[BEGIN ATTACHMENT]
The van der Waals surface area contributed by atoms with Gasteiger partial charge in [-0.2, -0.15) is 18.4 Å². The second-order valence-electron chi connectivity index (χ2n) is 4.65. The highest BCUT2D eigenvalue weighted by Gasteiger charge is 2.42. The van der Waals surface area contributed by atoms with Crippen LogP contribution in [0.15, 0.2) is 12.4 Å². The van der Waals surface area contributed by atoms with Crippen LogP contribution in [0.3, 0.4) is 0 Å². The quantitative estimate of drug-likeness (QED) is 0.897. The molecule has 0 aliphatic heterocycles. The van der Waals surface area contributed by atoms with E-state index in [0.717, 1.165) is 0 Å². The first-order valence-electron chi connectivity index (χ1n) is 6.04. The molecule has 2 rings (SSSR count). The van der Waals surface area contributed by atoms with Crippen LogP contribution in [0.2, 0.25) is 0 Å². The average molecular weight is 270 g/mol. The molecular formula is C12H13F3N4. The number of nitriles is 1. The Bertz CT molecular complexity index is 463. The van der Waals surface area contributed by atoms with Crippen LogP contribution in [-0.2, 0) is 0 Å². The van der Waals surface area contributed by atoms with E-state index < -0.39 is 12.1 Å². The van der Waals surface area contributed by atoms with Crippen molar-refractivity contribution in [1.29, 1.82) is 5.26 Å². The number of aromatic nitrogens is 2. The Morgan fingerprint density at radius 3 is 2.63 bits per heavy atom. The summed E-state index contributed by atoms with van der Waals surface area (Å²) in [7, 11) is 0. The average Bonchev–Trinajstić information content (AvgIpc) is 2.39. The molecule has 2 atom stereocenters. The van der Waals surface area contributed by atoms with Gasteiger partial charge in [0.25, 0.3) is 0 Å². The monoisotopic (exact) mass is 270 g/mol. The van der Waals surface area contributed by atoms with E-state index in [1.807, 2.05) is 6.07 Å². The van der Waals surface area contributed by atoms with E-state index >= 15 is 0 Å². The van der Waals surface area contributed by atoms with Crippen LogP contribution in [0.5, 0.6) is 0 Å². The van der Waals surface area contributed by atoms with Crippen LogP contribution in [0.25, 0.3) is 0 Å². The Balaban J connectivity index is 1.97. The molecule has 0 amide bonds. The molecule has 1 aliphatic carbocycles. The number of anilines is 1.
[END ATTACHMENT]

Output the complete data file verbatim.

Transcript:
The van der Waals surface area contributed by atoms with Gasteiger partial charge in [-0.2, -0.15) is 18.4 Å². The second-order valence-electron chi connectivity index (χ2n) is 4.65. The highest BCUT2D eigenvalue weighted by Gasteiger charge is 2.42. The van der Waals surface area contributed by atoms with Crippen LogP contribution in [0.15, 0.2) is 12.4 Å². The van der Waals surface area contributed by atoms with Crippen LogP contribution in [0.3, 0.4) is 0 Å². The quantitative estimate of drug-likeness (QED) is 0.897. The molecule has 0 aliphatic heterocycles. The van der Waals surface area contributed by atoms with E-state index in [0.717, 1.165) is 0 Å². The first-order valence-electron chi connectivity index (χ1n) is 6.04. The molecule has 2 rings (SSSR count). The van der Waals surface area contributed by atoms with Crippen LogP contribution in [0.2, 0.25) is 0 Å². The average molecular weight is 270 g/mol. The molecular formula is C12H13F3N4. The number of nitriles is 1. The Bertz CT molecular complexity index is 463. The van der Waals surface area contributed by atoms with Crippen LogP contribution in [-0.2, 0) is 0 Å². The van der Waals surface area contributed by atoms with E-state index < -0.39 is 12.1 Å². The van der Waals surface area contributed by atoms with Crippen molar-refractivity contribution in [1.29, 1.82) is 5.26 Å². The number of aromatic nitrogens is 2. The Morgan fingerprint density at radius 3 is 2.63 bits per heavy atom. The summed E-state index contributed by atoms with van der Waals surface area (Å²) in [7, 11) is 0. The average Bonchev–Trinajstić information content (AvgIpc) is 2.39. The molecule has 2 atom stereocenters. The van der Waals surface area contributed by atoms with Gasteiger partial charge in [0.25, 0.3) is 0 Å². The monoisotopic (exact) mass is 270 g/mol. The van der Waals surface area contributed by atoms with E-state index in [1.807, 2.05) is 6.07 Å². The van der Waals surface area contributed by atoms with E-state index >= 15 is 0 Å². The van der Waals surface area contributed by atoms with Crippen LogP contribution in [0.5, 0.6) is 0 Å². The van der Waals surface area contributed by atoms with Crippen LogP contribution in [0.25, 0.3) is 0 Å². The Balaban J connectivity index is 1.97. The molecule has 0 amide bonds. The molecule has 1 aliphatic carbocycles. The number of anilines is 1.